Already a member? Please login below for an enhanced experience. Not a member? Join today

Wildfire warning to California pilotsWildfire warning to California pilots

Click for larger image
SOCAL Tracon was forced to close
for a time as wildfires threatened.

The devastating wildfires burning in Southern California are also having an impact on aviation. With several very large wildfires not yet under control, the Bureau of Land Management and the U.S. Forest Service continue to have FAA issue large temporary flight restrictions (TFRs) over the fast-moving fires to protect fire-suppression aircraft fighting these fires. TFR locations can change rapidly, and there are currently at least seven TFRs active in Southern California in the vicinity of Rancho Cucamonga, San Bernardino, Fillmore, Ramona, Salinas, and Valley Center.

In addition to TFRs, some general aviation airports are closed to most air traffic in support of the fire-fighting mission. For instance, according to one AOPA member, Santa Paula Airport (SZP) has voluntarily closed to all but firefighting operations. In addition, temporary control towers could be in place at some nontowered airports.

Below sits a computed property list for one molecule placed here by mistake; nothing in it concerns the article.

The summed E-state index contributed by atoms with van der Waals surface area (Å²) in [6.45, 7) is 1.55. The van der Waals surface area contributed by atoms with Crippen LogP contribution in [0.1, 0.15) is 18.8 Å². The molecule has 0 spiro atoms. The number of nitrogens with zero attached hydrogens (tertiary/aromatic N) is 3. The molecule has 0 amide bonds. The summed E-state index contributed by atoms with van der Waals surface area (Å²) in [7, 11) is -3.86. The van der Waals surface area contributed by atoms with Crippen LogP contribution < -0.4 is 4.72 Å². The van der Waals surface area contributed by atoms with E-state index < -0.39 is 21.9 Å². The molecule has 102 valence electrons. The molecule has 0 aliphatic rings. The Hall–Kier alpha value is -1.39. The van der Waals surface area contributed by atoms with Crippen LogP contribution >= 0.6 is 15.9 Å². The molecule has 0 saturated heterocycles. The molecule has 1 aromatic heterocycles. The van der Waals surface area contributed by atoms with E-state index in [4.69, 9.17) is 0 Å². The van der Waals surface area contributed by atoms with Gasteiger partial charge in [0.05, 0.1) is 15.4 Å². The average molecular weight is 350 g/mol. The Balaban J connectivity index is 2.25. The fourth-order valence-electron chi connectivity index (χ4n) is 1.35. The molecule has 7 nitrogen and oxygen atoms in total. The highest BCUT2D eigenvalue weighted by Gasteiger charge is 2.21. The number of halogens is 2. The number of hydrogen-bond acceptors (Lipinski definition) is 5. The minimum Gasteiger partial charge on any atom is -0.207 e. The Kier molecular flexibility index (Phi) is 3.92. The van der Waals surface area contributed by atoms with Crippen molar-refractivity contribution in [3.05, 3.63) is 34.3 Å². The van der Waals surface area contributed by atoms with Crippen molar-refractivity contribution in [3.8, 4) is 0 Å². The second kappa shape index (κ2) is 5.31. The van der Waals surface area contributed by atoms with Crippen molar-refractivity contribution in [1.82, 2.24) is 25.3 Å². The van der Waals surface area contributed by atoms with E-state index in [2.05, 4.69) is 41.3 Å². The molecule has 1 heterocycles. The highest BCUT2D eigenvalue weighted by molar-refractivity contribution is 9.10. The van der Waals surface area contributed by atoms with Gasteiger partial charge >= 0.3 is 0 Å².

Twenty AOPA Airport Support Network volunteers in San Diego and Los Angeles Basin areas report widespread problems with ash, smoke, limited visibility, and mountain obscuration. Loren Gallagher at Hemet-Ryan Airport says that based VFR pilots have voluntarily limited operations as a courtesy to the heavy fire-fighting operations based there. Several volunteers say their airports are either already within TFRs or they expect to be included soon.

AOPA warns pilots flying in California to check notices to airmen (notams) for these TFRs and airport information before flying. TFR notams are available online.

Besides the obvious dangers of collision with air tankers and air attack aircraft over fires, flying over wildfires pose hazards to pilots that include strong downdrafts and severe turbulence due to smoke columns and marginal visibility. Pilots are warned that when flying anywhere in the West below 2,000 feet agl, firefighting aircraft could be in the area, either fighting a nearby wildfire or flying to and from fire locations. General fire information is available online.

If pilots spot a fire, they should navigate well clear of the fire and give a location report to the nearest flight service station.


Related Articles